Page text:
2. Perspective is a wonderful thing.

  3. “very few Symbian handsets are touchscreen devices.”

    Nokia sold 22 million touch screen devices last year, about a third of their total smartphone output (all Nokia’s touchscreens are smartphones).

    I suspect you mean user base?

    Anyway, if this was worldwide then yes, it looks right, but the US? No way. Symbian is tiny in the US. Is this people visiting US sites rather than people domiciled in the US?

  4. Also worth pointing out that Nokia use a WebKit based browser so advertisers can set up for Apple and Nokia pretty easily.

    Kind of win win really.

  5. Brian S Hall Friday, May 14, 2010

    Interesting. I wonder if being more, for lack of better terms, ‘mobile web’ oriented than ‘app’ oriented makes you more inclined to click on a mobile ad.

    PS: hope you don’t mind the link but I recently posted my thoughts on why apple should buy nokia (yeah, i know you think it will never happen):
    http://www.brianshall.com
    for those interested.

    1. I have a better idea. How about Nokia pulls a Samsung. They ship half their smartphone with Symbian and the other half with Android. It’s free and they can add their own touch to it.

      Apple as you mentioned in your article doesn’t like licensing. Unless something drastic happens to force their hands, Nokia would be better off calling Google.

      1. Nice idea, but … why? Android is nothing if you take away the “free” and “made by Google” factors. The UI is ugly (when not heavily customized but then it is also fragmented), the application fw is Java-like (i.e. not really Java but having all its sins) and underneath is Linux.

        Nokia already has a true Open Source Linux based mobile offer in MeeGo (see current Maemo devices) and an excellent partnership with Intel in that. Nokia also has excellent experience with world’s best mobile designed and optimized operating system, Symbian OS. What would Android bring to the table?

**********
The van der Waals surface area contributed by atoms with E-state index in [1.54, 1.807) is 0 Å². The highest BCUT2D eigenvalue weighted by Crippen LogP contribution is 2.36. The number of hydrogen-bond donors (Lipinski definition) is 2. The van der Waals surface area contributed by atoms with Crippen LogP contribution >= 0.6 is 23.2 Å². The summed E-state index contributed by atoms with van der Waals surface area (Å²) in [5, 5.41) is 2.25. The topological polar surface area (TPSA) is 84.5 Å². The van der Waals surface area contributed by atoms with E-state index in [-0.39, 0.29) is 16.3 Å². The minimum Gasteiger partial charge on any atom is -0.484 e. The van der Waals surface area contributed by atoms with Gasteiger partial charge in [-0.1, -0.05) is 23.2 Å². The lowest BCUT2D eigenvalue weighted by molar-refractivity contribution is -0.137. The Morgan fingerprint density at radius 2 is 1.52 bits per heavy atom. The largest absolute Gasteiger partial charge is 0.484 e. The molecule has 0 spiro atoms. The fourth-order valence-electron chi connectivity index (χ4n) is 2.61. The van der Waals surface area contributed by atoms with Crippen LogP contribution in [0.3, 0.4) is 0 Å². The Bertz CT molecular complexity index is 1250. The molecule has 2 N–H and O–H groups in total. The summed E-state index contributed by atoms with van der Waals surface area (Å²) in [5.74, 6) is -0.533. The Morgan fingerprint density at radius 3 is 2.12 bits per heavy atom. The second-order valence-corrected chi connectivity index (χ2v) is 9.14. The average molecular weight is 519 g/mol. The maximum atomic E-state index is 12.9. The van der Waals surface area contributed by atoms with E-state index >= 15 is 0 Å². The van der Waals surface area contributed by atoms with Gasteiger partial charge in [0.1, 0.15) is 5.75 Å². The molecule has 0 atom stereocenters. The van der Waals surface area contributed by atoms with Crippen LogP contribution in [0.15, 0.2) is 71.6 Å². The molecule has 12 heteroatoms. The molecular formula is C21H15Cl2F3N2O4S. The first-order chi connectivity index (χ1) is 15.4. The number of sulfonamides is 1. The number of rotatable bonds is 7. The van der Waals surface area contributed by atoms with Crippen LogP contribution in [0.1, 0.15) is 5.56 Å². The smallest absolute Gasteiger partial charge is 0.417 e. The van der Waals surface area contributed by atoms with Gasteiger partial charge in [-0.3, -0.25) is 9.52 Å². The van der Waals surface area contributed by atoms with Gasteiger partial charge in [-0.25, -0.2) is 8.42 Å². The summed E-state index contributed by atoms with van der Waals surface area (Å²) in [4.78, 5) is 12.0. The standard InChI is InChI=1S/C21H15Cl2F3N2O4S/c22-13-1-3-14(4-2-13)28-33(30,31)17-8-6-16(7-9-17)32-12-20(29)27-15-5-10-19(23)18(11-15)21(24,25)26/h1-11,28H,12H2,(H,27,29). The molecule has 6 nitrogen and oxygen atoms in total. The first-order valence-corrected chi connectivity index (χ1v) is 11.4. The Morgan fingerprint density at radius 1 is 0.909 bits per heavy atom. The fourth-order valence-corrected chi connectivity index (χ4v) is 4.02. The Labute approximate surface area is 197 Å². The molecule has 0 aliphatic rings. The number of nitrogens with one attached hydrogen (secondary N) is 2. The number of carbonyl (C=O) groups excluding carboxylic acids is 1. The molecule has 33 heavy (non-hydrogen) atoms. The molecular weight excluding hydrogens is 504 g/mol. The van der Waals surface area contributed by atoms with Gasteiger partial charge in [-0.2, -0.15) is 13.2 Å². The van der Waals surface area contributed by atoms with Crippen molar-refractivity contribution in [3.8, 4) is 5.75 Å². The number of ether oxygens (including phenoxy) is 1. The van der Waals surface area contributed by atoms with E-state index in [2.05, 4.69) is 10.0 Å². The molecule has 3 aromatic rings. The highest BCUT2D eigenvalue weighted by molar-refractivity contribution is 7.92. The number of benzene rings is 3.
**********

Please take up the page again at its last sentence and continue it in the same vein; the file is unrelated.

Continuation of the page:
For Nokia to give its support to Android, Google would truly have to some special in the offer. Like promise to redirect all searches for mobile phone products to Nokia’s pages ;)

      2. Why would Nokia release Android handsets? Not saying it’ll never happen – although it’s unlikely – but not seeing the benefit.

      3. John G. Doe,

        as you yourself said, made by google. that is the key, people love google worldwide(unlike Apple which is restricted to only certain affluent pockets of the world) and if nokia adopts android and put some nice UI skin, it is going to sell a lot. It is going to be massive.

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  7. My guess is it’s because they’re probably less sophisticated users.

    1. So the users of other phone os’ are smarter?

      1. There is some truth to what Richard says, while Nokia does produce some expensive handsets (n900), the majority of devices they sell are the cheaper variety. Nokia do not have the same name, especially in the US, as Apple, and Blackberry, so they compete for a different market.